The Mountain Park Herald (Mountain Park, Okla.), Vol. 4, No. 30, Ed. 1 Friday, July 19, 1907 Page: 4 of 8
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CARE OF GARMENTS
PRECAUTIONS TAKEN SY THE
Nsatnias and Economy Rooult from
tho Proper Putting Away of
Droasoa and Accoooorioa In
tho Boot Manner.
The woman who knows how to put
away her belongings Is not only neat,
but economical, and generally smart
in appearance. When she comes In
from a walk she never hangs up her
coat 1>y the loop Inside the collar. If
she puts It away In the cupboard she
uses a coat hanger; it she leaves It
around the room, knowing that she
may need It soon, she disposes It over
the back of a chair, that will keep It
The skirts of her gowns never have
a stringy look, because they are al
A man who runs a truck farm hi
COULD HARDLY TOTTER ABOUT.
Virginia tells of the sad predicament A Vivid Description of the Meet In*
In which a colored man named Sam
Moore, who is in his employ, recently
fouad himself. Sam had had consid-
erable difficulty in evading the on-
slaughts of a dog from a neighboring
farm. Finally the dog got him, as
Sam kicked at him.
Sam's wife, hearing a tremendous
yell, rushed to the rescue of her hus-1
band. When she came up the dog had
fastened his teeth in the calf of Sam’s
leg and was holding on for dear life.
Seizing a stone In the road, Sam's
wife wss about to hurl it when Sam,
with wonderful presence of mind, ]
sldlous of Diseases. ^
Miss Emms Shirley, Klllbuck, N. T
writes: "Kidney disease mysteriously
fastened itself upon
me two years ago
and brought awful
headaches and dizsy
spells. I was all un
strung, weak and
nervous, could scarce-
ly totter about. Pains
in the side and back
me. <*y food dis-
tressed me, I looked badly and the
"Mandy! Mandy! Don't frow dat kidneys were noticeably deranged. I
stone at de dawg! Frow it at me, sank lower and lower until given up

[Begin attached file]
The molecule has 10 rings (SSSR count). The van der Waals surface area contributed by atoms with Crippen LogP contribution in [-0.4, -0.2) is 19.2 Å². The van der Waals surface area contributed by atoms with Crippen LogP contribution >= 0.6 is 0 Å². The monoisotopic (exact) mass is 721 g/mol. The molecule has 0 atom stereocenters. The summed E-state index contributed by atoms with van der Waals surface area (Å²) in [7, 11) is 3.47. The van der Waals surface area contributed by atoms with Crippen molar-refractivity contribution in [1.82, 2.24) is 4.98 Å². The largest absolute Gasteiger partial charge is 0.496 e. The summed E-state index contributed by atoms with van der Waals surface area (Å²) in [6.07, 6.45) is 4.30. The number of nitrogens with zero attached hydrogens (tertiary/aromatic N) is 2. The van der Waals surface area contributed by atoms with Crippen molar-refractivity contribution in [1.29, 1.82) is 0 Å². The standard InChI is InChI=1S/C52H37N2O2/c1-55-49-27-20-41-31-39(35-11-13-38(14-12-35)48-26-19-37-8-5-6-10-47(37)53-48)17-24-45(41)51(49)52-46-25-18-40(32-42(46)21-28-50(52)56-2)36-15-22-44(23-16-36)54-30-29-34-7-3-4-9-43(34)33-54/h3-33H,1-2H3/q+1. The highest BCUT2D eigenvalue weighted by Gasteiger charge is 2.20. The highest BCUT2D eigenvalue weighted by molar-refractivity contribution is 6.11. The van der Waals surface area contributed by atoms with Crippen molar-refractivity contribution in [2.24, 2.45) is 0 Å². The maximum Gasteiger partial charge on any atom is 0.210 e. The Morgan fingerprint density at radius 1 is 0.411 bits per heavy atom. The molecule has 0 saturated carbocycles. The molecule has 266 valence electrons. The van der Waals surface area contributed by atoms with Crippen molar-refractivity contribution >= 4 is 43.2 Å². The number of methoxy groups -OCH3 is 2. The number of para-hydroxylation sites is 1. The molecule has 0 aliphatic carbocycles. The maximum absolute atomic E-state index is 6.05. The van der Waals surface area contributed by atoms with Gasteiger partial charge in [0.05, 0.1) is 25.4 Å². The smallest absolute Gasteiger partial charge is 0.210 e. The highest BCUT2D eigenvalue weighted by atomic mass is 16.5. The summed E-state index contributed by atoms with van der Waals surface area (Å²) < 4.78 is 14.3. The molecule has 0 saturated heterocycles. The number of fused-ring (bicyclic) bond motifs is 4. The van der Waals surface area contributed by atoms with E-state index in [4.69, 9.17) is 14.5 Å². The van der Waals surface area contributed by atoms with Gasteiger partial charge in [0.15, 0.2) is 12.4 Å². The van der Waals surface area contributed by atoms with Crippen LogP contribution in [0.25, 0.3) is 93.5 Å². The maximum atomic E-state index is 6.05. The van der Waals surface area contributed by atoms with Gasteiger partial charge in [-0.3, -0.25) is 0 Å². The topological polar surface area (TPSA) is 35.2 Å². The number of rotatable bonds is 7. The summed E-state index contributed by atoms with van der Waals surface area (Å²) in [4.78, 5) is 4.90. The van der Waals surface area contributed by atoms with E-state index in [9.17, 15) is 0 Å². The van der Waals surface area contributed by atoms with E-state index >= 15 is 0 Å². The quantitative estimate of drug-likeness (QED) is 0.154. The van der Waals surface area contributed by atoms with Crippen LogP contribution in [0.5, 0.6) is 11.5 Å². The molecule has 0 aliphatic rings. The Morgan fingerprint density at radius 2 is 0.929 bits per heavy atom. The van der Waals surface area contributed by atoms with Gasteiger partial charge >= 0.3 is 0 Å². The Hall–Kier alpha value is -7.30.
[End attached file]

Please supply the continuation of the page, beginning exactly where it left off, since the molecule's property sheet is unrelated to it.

Mandy!”—Youth's Companion. and at this critical time began with
_ Doan’s Kidney Pills. Details are un-
Lauudry work at home w’ould ba necessary. Twelve boxes cured me
much more satisfactory If the right j g|x pounds more than ever
3tarch were used. In order to get the before. They saved my life
desired stiffness, it is usually neces- gold by all dealers. 50 cents a box.
ways hooked and then hung up by twe I sary to use so much starch that the Foster-MIlbum Co., Buffalo, N. Y.
loops. For a tailor-made skirt she | beauty and fineness of the fabric is
behind a paste of varying
uses a small coat hanger, with the
ends bent down a little. This keeps
the skirt in excellent shape, and
causes It to hang in even folds.
The strings of her underskirt are
hidden behind a paste
thickness, which not only destroys the
appearance, but also affects the wear-
'ng quality of the goods. This trou-
Die can be entirely overcome by using
One Extreme Or the Other.
I have been more than lucky In the
women I have met; a woman is al-
ways heaven or hell to a man—mostly
heaven; she don’t spend much of her
tied, and the garment 1b hung by the Defiance Starch, as It can be applied time on the border-lines.—Wait Whit-
loops, thus never showing a hums
where It has rested on the hook.
For the same reason her blouses
are always hung by the armholes, un
less they have hanging loops. Hand-
some ones gre stuffed with tissue pa
per, and are then laid In drawers oi
8hoes are easily kept in shape by
slipping a pair of trees in them as
soon as they are removed from the
• feet. If trees are not available, news
paper will do, if It is stuffed, in tight.
It is well to roll each veil on a stiff
piece of paper; a single fold will often
spoil the set of a veil and sometimes
even mar the expression of the face.
Gloves should always be removed
by turning them wrong side out; they
should then be turned back again
blown into shape, and each flngei
Hats, of course, should be kept out
of the duet aud placed bo that the
trimming will not be disarranged
Furs, also, should be protected from
dust, and a muff should always bf
stood on end.
If women reallked the most of theti
belongings are lying idle more than
they are being worn they would, per
haps, be more attentive to these little
niceties, which are small things in
themselves, but go far toward keep
Ing them looking trim. The perfec
tion of each detail is noticeable in the
woman who has mastered the art oi
putting things away.
nuch more thinly because of its greats
9t strength than other makes.
man In the American Magazine.
Chiggere and Meequitdee
Are now in their glory—their business
His Name for It
I was once teaching a class of small I is good and they are happy. There is
pupils in physiology In a rural school no earthly use of your letting them
and asked the class what name was chew on you, however, if you don’t
given to the bones of the head as a | like their ways. A little Hunt’s Light-
whole. A little girl raised her hand.
“What Is it, Lucy?" I asked.
"Skull!" she answered.
"Correct,” said I; “but what other
name has it?” expecting some one to
answer “cranium.” All were silent
for a while, then a little fellow who
seemed to be in a deep study quickly
raised his hand, his eyes sparkling
and a confident smile Bpreading on
"What Is It, Henry?” I asked.
“Noggin,” was his immediate reply.
nlng Oil applied to exposed parts will
keep them off. and Immediately re-